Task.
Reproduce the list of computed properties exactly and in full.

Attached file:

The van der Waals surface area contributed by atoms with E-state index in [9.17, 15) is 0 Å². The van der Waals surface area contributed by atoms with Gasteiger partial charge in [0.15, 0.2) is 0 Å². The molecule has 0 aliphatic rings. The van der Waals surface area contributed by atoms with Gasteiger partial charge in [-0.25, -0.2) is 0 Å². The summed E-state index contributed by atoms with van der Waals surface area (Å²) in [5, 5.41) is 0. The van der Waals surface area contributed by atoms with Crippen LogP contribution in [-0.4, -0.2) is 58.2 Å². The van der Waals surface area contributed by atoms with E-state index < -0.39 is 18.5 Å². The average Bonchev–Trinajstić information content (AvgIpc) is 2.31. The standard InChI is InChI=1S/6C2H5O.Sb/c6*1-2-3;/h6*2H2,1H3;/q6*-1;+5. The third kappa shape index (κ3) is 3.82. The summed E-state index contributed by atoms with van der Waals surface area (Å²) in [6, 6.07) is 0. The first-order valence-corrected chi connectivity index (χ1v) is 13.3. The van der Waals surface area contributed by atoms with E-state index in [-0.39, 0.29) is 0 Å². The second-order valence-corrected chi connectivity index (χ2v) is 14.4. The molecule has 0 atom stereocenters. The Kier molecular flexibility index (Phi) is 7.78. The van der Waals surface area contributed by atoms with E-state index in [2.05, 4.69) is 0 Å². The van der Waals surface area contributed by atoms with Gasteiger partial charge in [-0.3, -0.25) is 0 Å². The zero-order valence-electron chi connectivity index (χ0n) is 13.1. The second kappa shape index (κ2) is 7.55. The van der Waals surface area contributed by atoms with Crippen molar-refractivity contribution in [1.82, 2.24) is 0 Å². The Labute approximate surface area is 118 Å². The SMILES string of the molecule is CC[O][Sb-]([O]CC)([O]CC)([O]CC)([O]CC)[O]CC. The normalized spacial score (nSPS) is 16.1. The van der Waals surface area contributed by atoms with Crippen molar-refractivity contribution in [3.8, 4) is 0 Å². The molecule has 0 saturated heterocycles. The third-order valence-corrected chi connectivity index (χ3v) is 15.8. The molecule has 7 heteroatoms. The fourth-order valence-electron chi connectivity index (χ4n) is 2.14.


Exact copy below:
The van der Waals surface area contributed by atoms with E-state index in [9.17, 15) is 0 Å². The van der Waals surface area contributed by atoms with Gasteiger partial charge in [0.15, 0.2) is 0 Å². The molecule has 0 aliphatic rings. The van der Waals surface area contributed by atoms with Gasteiger partial charge in [-0.25, -0.2) is 0 Å². The summed E-state index contributed by atoms with van der Waals surface area (Å²) in [5, 5.41) is 0. The van der Waals surface area contributed by atoms with Crippen LogP contribution in [-0.4, -0.2) is 58.2 Å². The van der Waals surface area contributed by atoms with E-state index < -0.39 is 18.5 Å². The average Bonchev–Trinajstić information content (AvgIpc) is 2.31. The standard InChI is InChI=1S/6C2H5O.Sb/c6*1-2-3;/h6*2H2,1H3;/q6*-1;+5. The third kappa shape index (κ3) is 3.82. The summed E-state index contributed by atoms with van der Waals surface area (Å²) in [6, 6.07) is 0. The first-order valence-corrected chi connectivity index (χ1v) is 13.3. The van der Waals surface area contributed by atoms with E-state index in [-0.39, 0.29) is 0 Å². The second-order valence-corrected chi connectivity index (χ2v) is 14.4. The molecule has 0 atom stereocenters. The Kier molecular flexibility index (Phi) is 7.78. The van der Waals surface area contributed by atoms with E-state index in [2.05, 4.69) is 0 Å². The van der Waals surface area contributed by atoms with Gasteiger partial charge in [-0.3, -0.25) is 0 Å². The zero-order valence-electron chi connectivity index (χ0n) is 13.1. The second kappa shape index (κ2) is 7.55. The van der Waals surface area contributed by atoms with Crippen molar-refractivity contribution in [1.82, 2.24) is 0 Å². The Labute approximate surface area is 118 Å². The SMILES string of the molecule is CC[O][Sb-]([O]CC)([O]CC)([O]CC)([O]CC)[O]CC. The normalized spacial score (nSPS) is 16.1. The van der Waals surface area contributed by atoms with Crippen molar-refractivity contribution in [3.8, 4) is 0 Å². The molecule has 0 saturated heterocycles. The third-order valence-corrected chi connectivity index (χ3v) is 15.8. The molecule has 7 heteroatoms. The fourth-order valence-electron chi connectivity index (χ4n) is 2.14.